The notebooks, diaries and folders created by Charles Bean during and after the First World War have immense historic value and are considered to be one of the most significant records created by a single Australian. The collection includes 286 volumes of diaries and historical notebooks recorded by Bean at the time and often at the front line. The diaries are firsthand accounts of the war and offer a unique perspective due to Bean’s status as official correspondent.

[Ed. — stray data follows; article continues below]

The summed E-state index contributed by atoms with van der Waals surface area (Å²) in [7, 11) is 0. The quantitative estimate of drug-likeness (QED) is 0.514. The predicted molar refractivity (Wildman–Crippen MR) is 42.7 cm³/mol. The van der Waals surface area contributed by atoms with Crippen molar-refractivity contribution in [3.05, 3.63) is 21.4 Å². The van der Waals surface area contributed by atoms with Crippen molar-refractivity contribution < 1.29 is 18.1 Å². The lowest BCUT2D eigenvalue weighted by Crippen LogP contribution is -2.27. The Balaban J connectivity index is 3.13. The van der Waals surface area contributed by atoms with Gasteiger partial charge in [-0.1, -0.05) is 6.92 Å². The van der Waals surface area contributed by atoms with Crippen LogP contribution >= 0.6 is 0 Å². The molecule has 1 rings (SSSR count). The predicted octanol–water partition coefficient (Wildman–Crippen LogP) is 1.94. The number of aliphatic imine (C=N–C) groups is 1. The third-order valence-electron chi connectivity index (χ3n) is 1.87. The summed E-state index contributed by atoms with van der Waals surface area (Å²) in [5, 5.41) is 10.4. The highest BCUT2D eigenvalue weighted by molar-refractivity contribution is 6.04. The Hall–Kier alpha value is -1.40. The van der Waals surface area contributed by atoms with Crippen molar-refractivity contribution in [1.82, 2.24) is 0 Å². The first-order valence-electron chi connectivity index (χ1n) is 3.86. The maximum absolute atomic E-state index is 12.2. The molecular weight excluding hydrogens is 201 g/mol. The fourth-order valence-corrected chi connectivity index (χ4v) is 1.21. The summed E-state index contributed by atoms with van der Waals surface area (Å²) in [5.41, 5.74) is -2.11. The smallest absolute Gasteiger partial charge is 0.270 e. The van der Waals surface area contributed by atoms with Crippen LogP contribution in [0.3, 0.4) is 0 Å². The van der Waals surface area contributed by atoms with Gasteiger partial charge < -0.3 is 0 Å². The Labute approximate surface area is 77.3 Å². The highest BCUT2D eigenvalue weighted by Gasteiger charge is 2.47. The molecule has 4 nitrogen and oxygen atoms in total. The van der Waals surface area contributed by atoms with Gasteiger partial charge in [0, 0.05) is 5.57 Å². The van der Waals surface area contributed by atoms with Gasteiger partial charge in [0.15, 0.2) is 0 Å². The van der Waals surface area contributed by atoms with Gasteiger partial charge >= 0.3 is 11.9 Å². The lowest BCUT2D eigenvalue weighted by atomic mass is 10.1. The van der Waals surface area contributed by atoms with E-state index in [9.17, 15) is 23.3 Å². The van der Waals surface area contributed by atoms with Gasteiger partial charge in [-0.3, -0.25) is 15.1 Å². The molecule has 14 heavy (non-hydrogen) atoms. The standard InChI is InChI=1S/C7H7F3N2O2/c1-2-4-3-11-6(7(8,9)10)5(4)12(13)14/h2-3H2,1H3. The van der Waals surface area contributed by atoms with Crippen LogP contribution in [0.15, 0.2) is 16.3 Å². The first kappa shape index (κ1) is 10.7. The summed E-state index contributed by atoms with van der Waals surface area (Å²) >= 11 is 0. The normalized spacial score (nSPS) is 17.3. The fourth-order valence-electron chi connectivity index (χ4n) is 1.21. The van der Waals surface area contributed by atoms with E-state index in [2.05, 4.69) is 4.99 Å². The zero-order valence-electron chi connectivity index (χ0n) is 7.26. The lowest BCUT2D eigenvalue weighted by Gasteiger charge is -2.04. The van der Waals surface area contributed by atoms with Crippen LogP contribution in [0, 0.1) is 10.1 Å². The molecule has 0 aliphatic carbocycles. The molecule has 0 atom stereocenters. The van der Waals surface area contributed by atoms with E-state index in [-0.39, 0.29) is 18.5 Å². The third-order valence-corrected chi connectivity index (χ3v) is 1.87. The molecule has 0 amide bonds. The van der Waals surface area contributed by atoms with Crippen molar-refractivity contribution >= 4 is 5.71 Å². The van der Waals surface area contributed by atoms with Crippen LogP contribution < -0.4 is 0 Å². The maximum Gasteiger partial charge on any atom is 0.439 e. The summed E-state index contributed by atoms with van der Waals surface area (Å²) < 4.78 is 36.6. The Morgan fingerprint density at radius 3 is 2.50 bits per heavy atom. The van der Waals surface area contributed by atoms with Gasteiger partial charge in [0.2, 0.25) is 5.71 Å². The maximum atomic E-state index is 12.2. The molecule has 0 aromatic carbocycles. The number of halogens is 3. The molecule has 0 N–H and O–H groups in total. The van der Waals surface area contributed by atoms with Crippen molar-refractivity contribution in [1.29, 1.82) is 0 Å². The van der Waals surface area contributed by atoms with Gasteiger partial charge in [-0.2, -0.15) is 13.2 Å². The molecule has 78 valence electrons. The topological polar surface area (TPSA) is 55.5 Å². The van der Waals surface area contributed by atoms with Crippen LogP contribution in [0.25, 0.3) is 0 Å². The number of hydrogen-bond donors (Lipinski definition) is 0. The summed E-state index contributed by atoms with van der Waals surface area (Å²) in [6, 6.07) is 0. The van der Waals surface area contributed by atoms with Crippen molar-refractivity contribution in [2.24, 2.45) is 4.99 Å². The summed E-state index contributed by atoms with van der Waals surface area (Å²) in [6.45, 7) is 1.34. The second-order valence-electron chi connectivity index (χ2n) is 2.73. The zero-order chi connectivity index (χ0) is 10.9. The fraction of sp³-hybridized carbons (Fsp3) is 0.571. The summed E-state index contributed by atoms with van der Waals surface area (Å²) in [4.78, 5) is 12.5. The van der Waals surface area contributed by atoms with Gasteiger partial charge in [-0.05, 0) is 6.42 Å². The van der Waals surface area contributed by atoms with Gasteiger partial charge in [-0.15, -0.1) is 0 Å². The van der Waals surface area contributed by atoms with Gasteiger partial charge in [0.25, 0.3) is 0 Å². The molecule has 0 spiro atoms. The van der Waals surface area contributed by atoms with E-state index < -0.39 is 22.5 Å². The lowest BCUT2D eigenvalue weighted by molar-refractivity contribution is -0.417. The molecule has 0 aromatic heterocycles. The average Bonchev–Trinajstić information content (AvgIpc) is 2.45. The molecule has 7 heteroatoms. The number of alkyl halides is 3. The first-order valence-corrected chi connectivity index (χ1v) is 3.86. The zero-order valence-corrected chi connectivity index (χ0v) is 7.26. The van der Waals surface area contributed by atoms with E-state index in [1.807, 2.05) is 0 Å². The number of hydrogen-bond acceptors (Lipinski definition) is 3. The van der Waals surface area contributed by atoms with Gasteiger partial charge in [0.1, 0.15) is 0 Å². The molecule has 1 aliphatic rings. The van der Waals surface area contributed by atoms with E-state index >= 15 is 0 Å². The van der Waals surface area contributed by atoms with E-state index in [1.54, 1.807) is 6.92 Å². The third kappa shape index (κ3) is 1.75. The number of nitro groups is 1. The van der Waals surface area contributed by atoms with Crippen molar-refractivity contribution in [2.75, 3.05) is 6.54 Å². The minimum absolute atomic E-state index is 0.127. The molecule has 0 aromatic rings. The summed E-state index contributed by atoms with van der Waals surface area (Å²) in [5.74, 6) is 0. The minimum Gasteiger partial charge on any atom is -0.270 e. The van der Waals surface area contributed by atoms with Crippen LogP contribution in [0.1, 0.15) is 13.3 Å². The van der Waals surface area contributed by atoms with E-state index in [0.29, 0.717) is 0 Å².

Yesterday, 27th October was UNESCO's World Day for Audiovisual Heritage.
In 2005 the United Nations Educational, Scientific and Cultural Organization (UNESCO) indentified the archiving and preservation of audiovisual documents as an outstanding issue needing addressing, stating that:
In January 1919 tattered pieces of uniform were found lying among the bones of the men of the 16th Battalion, who were killed trying to advance at the Bloody Angle on 2 May 1915. These items were recovered by Lieutenant William Hopkin James, who headed a small party to Gallipoli for the Australian War Records Section (the precursor to the Australian War Memorial).
Today I was out at our Conservation and Storage Annex showing journalists through Big Things In Store to get the word out about the event this Sunday.